Back to a Clash of Civilizations debate?
Amid the mourning and anger caused by the killing of U.S. Ambassador Chris Stevens in Benghazi on the 11th anniversary of Sept. 11, U.S. Secretary of State Hillary Clinton announced yesterday that no government agency had any connection to a film on the web that aims to humiliate Islam and the Prophet Muhammad.
In a seemingly unrelated but coincidentally interesting development, German Chancellor Angela Merkel also remarked yesterday that immigrants in Germany created opportunities for the economic and social welfare of the country; little more than a year ago, however, she said that the multi-kulti thing was over and that foreigners in Germany had to learn how to behave there.
And Prime Minister Tayyip Erdoğan of Turkey, speaking in Ukraine, toned down his reaction; he condemned the attack and condemned the film while also underlining that this should not stop Libya from continuing on its road to stability and perhaps democracy.
All of the statements came after the rise of outrage in a number of Islamic countries. In Yemen and Iraq, too, like Libya and Egypt, agitated groups tried to attack U.S. targets there; in all of those countries, al-Qaeda and different factions of Salafi groups are highly active. Even from media reports, anyone can forecast increasing activity on an axis from Somalia to Afghanistan and Pakistan.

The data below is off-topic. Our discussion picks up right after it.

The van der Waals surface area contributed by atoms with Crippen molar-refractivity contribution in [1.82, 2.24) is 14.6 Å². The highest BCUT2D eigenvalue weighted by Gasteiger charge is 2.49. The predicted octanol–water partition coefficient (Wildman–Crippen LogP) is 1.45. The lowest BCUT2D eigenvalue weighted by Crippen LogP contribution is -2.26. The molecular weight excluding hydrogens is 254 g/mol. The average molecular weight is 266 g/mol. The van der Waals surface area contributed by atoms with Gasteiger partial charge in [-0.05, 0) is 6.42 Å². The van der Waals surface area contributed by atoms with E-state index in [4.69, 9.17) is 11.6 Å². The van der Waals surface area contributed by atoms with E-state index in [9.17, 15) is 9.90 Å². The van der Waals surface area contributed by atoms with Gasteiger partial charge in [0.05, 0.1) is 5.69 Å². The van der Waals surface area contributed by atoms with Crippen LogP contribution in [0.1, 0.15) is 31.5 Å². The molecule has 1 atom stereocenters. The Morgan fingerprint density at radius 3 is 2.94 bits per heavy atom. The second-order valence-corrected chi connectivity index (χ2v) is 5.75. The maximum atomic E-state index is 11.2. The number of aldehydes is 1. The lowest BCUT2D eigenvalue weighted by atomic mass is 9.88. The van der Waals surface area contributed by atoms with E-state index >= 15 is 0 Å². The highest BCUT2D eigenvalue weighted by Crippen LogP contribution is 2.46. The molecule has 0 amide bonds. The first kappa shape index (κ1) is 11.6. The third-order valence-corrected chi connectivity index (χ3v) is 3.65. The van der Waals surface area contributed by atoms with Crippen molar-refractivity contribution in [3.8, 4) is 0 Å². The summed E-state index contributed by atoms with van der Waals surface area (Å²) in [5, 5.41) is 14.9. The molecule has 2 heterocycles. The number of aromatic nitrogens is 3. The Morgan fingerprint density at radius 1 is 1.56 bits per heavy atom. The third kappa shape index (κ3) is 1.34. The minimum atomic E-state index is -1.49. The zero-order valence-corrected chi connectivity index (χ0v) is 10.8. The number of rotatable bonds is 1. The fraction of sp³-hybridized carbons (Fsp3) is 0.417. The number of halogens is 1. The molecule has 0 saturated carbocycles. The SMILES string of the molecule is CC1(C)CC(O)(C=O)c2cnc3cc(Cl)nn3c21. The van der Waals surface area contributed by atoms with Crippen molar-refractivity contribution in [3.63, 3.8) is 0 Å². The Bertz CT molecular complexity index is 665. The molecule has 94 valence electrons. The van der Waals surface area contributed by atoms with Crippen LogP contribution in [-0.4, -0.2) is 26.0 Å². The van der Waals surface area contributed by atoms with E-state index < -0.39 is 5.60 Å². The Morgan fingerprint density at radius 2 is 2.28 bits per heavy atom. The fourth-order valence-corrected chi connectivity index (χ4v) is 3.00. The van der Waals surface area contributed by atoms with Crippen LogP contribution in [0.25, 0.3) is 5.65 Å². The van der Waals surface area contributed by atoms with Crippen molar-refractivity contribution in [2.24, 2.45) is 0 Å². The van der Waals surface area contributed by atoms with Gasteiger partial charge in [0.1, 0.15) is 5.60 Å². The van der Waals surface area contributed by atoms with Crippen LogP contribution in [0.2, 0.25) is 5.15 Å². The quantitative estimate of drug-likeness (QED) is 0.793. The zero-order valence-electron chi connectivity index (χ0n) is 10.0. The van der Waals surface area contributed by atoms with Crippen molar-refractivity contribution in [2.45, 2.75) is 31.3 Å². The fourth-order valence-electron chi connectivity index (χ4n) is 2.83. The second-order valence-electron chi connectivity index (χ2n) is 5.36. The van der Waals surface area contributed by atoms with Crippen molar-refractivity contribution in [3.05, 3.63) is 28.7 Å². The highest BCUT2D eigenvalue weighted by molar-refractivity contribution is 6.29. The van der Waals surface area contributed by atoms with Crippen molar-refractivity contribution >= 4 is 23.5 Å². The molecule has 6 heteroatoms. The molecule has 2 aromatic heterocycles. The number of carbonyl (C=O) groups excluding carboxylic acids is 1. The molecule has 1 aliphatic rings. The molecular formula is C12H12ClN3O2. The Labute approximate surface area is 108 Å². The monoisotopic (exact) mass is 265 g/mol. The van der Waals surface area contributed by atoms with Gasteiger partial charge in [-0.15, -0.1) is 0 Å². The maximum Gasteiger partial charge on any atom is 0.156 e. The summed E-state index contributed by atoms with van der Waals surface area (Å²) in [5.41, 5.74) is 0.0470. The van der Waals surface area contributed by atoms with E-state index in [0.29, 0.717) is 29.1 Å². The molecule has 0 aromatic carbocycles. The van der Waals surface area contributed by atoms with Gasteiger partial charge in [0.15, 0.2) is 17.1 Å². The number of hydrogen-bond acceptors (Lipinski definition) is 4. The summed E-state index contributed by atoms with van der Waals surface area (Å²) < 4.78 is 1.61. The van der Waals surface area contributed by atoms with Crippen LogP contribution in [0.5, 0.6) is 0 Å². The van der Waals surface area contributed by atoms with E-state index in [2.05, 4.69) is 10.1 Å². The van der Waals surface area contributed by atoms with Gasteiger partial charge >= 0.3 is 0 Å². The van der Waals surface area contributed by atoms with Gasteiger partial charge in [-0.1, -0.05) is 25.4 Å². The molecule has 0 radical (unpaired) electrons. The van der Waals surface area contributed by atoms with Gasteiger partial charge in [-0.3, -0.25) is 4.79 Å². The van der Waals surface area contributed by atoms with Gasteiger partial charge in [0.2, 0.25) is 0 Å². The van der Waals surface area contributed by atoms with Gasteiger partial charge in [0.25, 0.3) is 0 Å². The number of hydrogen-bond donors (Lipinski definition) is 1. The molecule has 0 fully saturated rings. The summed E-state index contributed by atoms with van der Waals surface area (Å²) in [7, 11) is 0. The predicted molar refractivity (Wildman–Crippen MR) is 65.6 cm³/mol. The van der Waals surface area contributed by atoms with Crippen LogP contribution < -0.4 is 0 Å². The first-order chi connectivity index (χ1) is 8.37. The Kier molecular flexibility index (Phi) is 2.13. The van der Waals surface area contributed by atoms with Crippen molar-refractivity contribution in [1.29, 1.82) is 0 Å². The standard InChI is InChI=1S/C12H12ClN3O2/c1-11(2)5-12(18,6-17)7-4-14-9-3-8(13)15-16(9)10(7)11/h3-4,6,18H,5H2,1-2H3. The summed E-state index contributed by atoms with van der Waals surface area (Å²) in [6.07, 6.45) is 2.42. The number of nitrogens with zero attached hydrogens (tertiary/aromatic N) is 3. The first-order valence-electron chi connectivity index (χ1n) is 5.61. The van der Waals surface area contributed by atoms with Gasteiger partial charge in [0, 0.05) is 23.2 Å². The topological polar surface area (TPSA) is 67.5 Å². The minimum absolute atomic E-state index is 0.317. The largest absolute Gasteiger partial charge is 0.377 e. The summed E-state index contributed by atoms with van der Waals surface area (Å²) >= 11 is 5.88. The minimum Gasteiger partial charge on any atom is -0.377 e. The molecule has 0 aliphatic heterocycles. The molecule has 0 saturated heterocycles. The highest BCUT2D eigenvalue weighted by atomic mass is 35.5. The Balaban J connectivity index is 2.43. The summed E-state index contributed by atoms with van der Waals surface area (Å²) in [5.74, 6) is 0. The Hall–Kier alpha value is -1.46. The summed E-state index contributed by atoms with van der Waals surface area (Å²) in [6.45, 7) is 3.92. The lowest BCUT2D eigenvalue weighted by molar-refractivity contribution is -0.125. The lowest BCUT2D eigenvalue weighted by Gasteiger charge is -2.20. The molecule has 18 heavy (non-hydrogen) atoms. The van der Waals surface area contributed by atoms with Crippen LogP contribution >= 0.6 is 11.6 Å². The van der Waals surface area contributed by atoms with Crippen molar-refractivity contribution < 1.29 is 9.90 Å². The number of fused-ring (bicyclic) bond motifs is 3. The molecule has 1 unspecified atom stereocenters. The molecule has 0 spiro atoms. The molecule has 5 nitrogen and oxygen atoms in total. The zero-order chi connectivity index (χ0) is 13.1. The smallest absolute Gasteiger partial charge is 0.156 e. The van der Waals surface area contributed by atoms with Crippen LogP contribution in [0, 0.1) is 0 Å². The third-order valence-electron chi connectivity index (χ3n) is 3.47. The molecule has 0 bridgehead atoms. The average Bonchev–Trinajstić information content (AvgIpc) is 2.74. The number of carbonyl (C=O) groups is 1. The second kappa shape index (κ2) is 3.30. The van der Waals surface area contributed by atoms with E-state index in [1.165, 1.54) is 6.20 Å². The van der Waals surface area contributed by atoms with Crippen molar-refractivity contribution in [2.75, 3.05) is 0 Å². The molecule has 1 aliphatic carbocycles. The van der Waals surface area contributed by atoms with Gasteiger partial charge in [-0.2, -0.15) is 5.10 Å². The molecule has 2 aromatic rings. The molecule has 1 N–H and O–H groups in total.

It would not be an exaggeration to say that the hopes in the Western world for the possibility of democratic stability in the Arab world through the Arab Spring might be turning into the nightmare of the Clash of Civilization thesis.
The Clash of Civilization thesis was detailed by political scientist Samuel Huntington in his 1996 book, which claimed that people’s cultural and religious identities would be the primary source of conflict in the post-Cold War world; that was in answer to Francis Fukuyama’s 1992 thesis that the end of the Cold War and its ideologies also entailed the “End of History.”
In the early 2000s, from Sept. 11, 2001, to the worldwide outrage and crisis which cost many lives in 2004-5 because of the ridicule toward Islam in the Danish cartoons, Turkish PM Erdoğan, together with Spanish Prime Minister Jose Luis Zapatero, started the Alliance of Civilizations initiative during the U.N. General Assembly meetings in 2005. That was followed by the 2008 Madrid, 2009 Istanbul and 2010 Rio de Janeiro meetings. This year in Istanbul, Spain has implied that it cannot allocate more funds for the project because of the economic crisis. Despite the goodwill of the Alliance of Civilizations, the project has not proven much of a success. The Clash of Civilizations thesis could be regarded as an exaggeration itself because it tries to categorize the world in religious terms, but it is recalled whenever a big incident like the killing of the U.S. ambassador in Libya occurs.
It raises the inevitable question of whether the Arab Spring, which was meant to bring democracy in the region, is now being hijacked by fanatical groups possibly worse than the former dictators.